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Old 06-12-2017, 06:04 AM
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It strikes me that the only logical place to start is with a careful check of your tyres. Are they all of the same tread pattern, degree of wear, pressures, and in sound condition. How old are they?
It sounds as if something has caught your attention about the steering, which is obviously worth bottoming out sooner rather than later.
Thereafter a comprehensive checkover of all bushes and joints, front and rear, replacing as necessary, and finally a four wheel alignment check. The alignment can make these cars quite squirrely, but it isnt worth checking it if you then have to dismantle some of the suspension.
As you will know, they should sit nicely at speed, so there must be something adrift. Im not sure this is telling you anything you dont already know, so i will shut up!
 
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Old 06-12-2017, 07:29 AM
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The car has 87000 miles. I already have the nylon shims and there was not enough play in the racket to have it fitted.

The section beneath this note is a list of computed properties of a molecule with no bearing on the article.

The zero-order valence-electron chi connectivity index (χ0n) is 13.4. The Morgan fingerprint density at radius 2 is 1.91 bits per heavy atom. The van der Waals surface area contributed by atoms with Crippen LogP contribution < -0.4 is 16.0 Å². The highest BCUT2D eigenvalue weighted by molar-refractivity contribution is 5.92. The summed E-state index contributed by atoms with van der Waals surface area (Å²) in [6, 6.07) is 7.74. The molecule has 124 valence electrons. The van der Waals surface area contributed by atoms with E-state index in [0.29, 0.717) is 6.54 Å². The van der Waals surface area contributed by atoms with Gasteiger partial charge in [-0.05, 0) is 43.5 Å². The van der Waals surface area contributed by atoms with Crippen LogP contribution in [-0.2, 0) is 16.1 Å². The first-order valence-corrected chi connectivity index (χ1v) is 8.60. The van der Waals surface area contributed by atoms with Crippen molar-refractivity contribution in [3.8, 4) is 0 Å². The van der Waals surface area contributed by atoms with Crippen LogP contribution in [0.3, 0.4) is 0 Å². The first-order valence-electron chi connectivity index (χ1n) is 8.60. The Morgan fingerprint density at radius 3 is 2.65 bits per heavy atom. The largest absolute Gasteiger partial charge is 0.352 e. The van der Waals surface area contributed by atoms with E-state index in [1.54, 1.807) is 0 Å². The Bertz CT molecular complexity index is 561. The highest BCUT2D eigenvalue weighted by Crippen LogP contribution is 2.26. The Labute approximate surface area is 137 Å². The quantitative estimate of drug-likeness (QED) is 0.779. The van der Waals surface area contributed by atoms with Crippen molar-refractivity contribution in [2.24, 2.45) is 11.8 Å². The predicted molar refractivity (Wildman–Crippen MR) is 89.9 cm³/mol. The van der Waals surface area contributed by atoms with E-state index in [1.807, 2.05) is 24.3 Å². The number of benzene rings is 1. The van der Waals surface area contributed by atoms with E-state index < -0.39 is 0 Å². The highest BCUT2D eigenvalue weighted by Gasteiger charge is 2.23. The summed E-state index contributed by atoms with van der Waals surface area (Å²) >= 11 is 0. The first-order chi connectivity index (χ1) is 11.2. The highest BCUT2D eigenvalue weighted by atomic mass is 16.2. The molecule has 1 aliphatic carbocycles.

I have 4 brand new bridgestone tyres.
I did an alignment but the garage said it wasn't necessary to adjust anything. The readings tell me nothing though. In norwegian but you might be able to understand the figures if you know how to read these things.

Countyjag is probably on to something regarding bushes etc. Change them all, I guess. But my god what a costly project
Front readings above. Rear below the line.
Venstre= left .
H°yre= right
 
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Old 06-12-2017, 07:33 AM
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I also changed the rear subframe bushes to the powerflex poly bushes..
 
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Old 06-12-2017, 01:34 PM
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I might be losing it in translation, but what were your toe in readings?